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Kenny Walter is an editor with HCPLive. Prior to joining MJH Life Sciences in 2019, he worked as a digital reporter covering nanotechnology, life sciences, material science and more with R&D Magazine. He graduated with a degree in journalism from Temple University in 2008 and began his career as a local reporter for a chain of weekly newspapers based on the Jersey shore. When not working, he enjoys going to the beach and enjoying the shore in the summer and watching North Carolina Tar Heel basketball in the winter.
There is no clinically meaningful differences in safety and efficacy between biologics and biosimilars.
Investigators are hoping to build on the success of biologics in recent years in treating inflammatory bowel disease (IBD) to find similar success in the future with a class of medications called biosimilars.
This class of drug is very similar to the biologics but are not considered to be generic despite no clinically meaningful differences in safety, purity, and potency.
Recently during the Crohn’s and Colitis Congress 2022, Shubha Bhat, PharmD, Cleveland Clinic, talked about the potential of this class of drugs.
HCPLive: Can you summarize your presentation on biosimilars from the Crohn’s and Colitis Congress?
Bhat: The panel and I discussed definitions and we also talked about existing evidence about biosimilar use in patients with IBD. And we also addressed areas such as the placebo effect and biosimilar misconceptions.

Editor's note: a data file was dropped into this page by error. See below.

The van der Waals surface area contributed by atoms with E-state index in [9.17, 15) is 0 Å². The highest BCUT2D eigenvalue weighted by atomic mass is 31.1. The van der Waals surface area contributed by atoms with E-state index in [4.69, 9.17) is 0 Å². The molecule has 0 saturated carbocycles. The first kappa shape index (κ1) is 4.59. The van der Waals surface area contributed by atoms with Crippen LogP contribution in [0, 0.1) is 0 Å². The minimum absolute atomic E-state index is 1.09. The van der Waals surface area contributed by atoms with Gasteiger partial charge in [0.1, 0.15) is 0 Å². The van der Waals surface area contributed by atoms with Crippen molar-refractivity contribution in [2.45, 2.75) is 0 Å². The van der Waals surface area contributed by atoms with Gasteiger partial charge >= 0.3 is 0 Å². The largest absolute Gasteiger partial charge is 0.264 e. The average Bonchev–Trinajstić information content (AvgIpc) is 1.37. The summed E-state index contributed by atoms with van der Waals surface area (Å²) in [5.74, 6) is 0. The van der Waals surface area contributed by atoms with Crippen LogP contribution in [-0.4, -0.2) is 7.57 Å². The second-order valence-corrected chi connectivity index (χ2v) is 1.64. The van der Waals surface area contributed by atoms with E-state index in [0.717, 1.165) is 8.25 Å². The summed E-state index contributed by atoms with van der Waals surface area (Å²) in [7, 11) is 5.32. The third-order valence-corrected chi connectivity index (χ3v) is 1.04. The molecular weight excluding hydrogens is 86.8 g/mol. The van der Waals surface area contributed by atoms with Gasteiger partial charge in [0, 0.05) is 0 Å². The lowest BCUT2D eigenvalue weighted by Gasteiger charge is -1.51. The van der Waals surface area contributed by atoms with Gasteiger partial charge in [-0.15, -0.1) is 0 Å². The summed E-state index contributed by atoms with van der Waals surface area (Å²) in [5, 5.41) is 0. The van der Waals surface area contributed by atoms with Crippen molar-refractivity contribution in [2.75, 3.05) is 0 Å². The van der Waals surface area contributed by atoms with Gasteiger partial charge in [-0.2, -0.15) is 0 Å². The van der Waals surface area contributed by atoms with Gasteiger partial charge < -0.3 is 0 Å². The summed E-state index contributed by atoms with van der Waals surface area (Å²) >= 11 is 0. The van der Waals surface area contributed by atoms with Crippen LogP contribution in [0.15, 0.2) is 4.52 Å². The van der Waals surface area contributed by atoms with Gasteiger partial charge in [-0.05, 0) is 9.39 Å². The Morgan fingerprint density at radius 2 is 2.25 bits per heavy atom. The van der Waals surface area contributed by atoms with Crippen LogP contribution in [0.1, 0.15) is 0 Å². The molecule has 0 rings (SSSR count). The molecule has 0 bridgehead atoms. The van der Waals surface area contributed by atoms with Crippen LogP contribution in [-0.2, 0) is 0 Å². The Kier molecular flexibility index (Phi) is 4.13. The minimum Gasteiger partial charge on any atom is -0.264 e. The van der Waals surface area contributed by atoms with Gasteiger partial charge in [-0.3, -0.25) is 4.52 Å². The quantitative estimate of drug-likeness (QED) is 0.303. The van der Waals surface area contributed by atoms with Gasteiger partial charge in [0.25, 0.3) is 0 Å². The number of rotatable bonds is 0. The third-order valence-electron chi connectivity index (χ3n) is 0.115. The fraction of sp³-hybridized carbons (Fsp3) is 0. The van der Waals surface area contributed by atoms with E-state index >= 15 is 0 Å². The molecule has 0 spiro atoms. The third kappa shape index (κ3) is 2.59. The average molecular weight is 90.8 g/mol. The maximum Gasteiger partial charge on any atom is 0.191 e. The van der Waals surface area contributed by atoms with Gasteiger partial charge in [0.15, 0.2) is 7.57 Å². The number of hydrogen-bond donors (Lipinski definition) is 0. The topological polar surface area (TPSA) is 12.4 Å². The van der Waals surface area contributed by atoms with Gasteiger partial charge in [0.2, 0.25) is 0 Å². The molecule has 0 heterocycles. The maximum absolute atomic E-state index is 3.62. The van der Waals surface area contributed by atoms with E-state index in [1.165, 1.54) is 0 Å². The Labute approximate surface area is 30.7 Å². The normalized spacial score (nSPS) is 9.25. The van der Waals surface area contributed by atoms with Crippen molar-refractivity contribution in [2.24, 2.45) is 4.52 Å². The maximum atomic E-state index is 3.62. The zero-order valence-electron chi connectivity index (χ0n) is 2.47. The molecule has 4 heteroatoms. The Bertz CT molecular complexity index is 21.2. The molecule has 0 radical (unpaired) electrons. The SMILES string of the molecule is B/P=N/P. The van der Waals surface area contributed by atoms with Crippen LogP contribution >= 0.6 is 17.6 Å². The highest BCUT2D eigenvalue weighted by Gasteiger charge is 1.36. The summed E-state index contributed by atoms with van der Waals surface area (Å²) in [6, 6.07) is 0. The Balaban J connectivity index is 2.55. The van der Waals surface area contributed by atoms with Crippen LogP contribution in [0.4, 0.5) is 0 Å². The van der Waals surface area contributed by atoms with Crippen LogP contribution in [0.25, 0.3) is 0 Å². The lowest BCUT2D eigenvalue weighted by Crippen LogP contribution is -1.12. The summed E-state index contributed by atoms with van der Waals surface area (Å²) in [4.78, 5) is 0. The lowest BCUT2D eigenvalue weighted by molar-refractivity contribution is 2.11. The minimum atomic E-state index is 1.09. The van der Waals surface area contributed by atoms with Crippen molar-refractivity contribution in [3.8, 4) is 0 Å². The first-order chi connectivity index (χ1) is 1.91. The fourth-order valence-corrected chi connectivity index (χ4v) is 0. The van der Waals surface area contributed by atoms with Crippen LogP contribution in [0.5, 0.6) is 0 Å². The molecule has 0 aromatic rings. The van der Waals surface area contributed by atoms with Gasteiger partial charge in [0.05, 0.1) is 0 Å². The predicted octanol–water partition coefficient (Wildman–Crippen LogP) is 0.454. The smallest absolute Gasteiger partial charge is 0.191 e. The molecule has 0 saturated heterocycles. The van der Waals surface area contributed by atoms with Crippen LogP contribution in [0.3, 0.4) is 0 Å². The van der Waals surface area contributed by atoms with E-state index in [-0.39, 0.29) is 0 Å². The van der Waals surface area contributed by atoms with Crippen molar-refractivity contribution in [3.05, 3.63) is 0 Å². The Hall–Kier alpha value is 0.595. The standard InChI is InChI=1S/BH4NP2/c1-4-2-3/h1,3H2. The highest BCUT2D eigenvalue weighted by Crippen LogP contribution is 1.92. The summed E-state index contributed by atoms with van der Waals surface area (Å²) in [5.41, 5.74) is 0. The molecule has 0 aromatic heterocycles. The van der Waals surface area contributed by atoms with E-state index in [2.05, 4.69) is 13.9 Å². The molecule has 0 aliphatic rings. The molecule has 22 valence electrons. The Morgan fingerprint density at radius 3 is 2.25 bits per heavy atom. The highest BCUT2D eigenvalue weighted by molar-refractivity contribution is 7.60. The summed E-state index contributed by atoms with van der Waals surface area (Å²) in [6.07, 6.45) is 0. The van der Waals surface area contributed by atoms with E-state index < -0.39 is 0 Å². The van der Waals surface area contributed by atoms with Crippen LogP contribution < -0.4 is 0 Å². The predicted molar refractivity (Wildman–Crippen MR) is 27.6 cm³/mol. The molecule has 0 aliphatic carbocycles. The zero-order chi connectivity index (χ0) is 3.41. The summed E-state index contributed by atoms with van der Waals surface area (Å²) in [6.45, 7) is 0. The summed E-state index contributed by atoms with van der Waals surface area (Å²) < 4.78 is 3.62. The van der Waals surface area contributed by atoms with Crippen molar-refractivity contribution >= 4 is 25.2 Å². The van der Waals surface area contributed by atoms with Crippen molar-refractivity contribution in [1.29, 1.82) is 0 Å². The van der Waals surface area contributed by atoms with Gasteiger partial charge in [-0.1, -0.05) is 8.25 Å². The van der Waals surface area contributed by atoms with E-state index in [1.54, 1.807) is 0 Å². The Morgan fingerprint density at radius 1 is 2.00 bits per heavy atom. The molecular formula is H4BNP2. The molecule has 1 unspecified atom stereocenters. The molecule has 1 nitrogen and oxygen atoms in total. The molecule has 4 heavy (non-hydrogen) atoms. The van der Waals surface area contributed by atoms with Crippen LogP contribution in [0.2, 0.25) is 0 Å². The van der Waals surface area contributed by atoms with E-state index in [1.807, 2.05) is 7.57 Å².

Some key take-home points from the presentation of phase one pilot trials of biologic products have shown to be similar to FDA-approved biologic products and no clinically meaningful differences from the safety and efficacy of existing products for IBD.
Finally, patient and provider education is critical in optimizing biosimilar uptake.
HCPLive: What are the major concerns for patients treated with this class of drugs?
Bhat: The major concerns patients have about biosimilars is why are they being asked to switch from their existing treatments to this class of biosimilars. And what we know about inflammatory bowel disease is that it can be a very challenging disease for patients because it is a chronic disease and it does have a relapsing and remitting course.
So when a patient achieves remission on a medication, they feel concerned they are being asked to change their treatment when they are doing clinically well. And although we know that biosimilars are highly similar to existing FDA approved biologic agents and has not led to any worsening outcomes. Ultimately patients do not want to make any changes if the treatments are working for them.
Another challenge that kind of goes hand-in-hand is that biosimilars cannot be considered generic because the molecular design of these medications are very complex.
HCPLive: Is there a difference in outcomes using biosimilars between patients with Crohn’s disease and patients with ulcerative colitis?
Bhat: Not at all. We actually have several studies that have evaluated biosimilar use in both Crohn’s and ulcerative colitis. These studies have found similar outcomes. Ultimately both groups of patients should be comfortable with biosimilar use.
HCPLive: There has been a lot of development and progress made in recent years for biologics as a treatment for IBD. Do you see a similar trajectory in the future for biosimilars?
Bhat: That’s what we’re hoping. There’s a lot happening with the biosimilar landscape. I can tell you that insurance companies are starting to adopt biosimilars. So definitely on the use of biosimilars we are going to anticipate growth as well.
There are some situations and some questions we might still have that need to be better answered on how many biosimilar treatments can a patient undergo without compromising safety? I know this area is being evaluated.